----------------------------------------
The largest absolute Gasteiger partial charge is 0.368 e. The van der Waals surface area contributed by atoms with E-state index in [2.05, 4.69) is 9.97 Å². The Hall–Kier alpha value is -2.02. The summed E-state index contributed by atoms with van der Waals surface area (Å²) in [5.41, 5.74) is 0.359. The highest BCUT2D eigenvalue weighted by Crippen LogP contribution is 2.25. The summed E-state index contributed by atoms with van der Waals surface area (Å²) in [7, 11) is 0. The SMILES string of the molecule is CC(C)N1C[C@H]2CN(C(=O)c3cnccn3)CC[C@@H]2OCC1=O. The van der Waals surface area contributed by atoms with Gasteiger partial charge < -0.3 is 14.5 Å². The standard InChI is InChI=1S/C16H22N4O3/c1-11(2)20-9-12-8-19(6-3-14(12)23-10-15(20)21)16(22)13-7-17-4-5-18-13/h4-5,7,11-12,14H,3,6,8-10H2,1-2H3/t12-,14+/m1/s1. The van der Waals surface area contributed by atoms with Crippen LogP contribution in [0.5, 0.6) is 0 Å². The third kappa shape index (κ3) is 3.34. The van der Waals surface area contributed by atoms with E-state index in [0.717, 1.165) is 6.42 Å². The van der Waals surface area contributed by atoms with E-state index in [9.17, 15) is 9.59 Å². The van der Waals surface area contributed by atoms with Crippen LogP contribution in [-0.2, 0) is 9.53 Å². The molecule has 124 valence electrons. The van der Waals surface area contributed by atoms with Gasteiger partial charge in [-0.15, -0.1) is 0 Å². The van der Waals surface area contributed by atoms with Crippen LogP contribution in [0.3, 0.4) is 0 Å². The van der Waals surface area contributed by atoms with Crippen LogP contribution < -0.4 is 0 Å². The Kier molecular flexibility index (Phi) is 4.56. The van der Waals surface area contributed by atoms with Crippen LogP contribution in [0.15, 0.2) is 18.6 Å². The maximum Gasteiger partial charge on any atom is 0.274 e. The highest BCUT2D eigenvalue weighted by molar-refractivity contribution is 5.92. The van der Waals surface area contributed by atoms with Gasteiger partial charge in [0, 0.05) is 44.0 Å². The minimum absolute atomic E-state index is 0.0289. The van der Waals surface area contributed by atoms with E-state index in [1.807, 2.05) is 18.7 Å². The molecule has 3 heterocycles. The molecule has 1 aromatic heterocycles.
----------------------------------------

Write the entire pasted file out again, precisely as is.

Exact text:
The largest absolute Gasteiger partial charge is 0.368 e. The van der Waals surface area contributed by atoms with E-state index in [2.05, 4.69) is 9.97 Å². The Hall–Kier alpha value is -2.02. The summed E-state index contributed by atoms with van der Waals surface area (Å²) in [5.41, 5.74) is 0.359. The highest BCUT2D eigenvalue weighted by Crippen LogP contribution is 2.25. The summed E-state index contributed by atoms with van der Waals surface area (Å²) in [7, 11) is 0. The SMILES string of the molecule is CC(C)N1C[C@H]2CN(C(=O)c3cnccn3)CC[C@@H]2OCC1=O. The van der Waals surface area contributed by atoms with Gasteiger partial charge < -0.3 is 14.5 Å². The standard InChI is InChI=1S/C16H22N4O3/c1-11(2)20-9-12-8-19(6-3-14(12)23-10-15(20)21)16(22)13-7-17-4-5-18-13/h4-5,7,11-12,14H,3,6,8-10H2,1-2H3/t12-,14+/m1/s1. The van der Waals surface area contributed by atoms with Crippen LogP contribution in [0.5, 0.6) is 0 Å². The third kappa shape index (κ3) is 3.34. The van der Waals surface area contributed by atoms with E-state index in [0.717, 1.165) is 6.42 Å². The van der Waals surface area contributed by atoms with E-state index in [9.17, 15) is 9.59 Å². The van der Waals surface area contributed by atoms with Crippen LogP contribution in [-0.2, 0) is 9.53 Å². The molecule has 124 valence electrons. The van der Waals surface area contributed by atoms with Gasteiger partial charge in [-0.15, -0.1) is 0 Å². The van der Waals surface area contributed by atoms with Crippen LogP contribution in [0.3, 0.4) is 0 Å². The van der Waals surface area contributed by atoms with Crippen LogP contribution < -0.4 is 0 Å². The Kier molecular flexibility index (Phi) is 4.56. The van der Waals surface area contributed by atoms with Crippen LogP contribution in [0.15, 0.2) is 18.6 Å². The maximum Gasteiger partial charge on any atom is 0.274 e. The highest BCUT2D eigenvalue weighted by molar-refractivity contribution is 5.92. The van der Waals surface area contributed by atoms with Gasteiger partial charge in [0, 0.05) is 44.0 Å². The minimum absolute atomic E-state index is 0.0289. The van der Waals surface area contributed by atoms with E-state index in [1.807, 2.05) is 18.7 Å². The molecule has 3 heterocycles. The molecule has 1 aromatic heterocycles.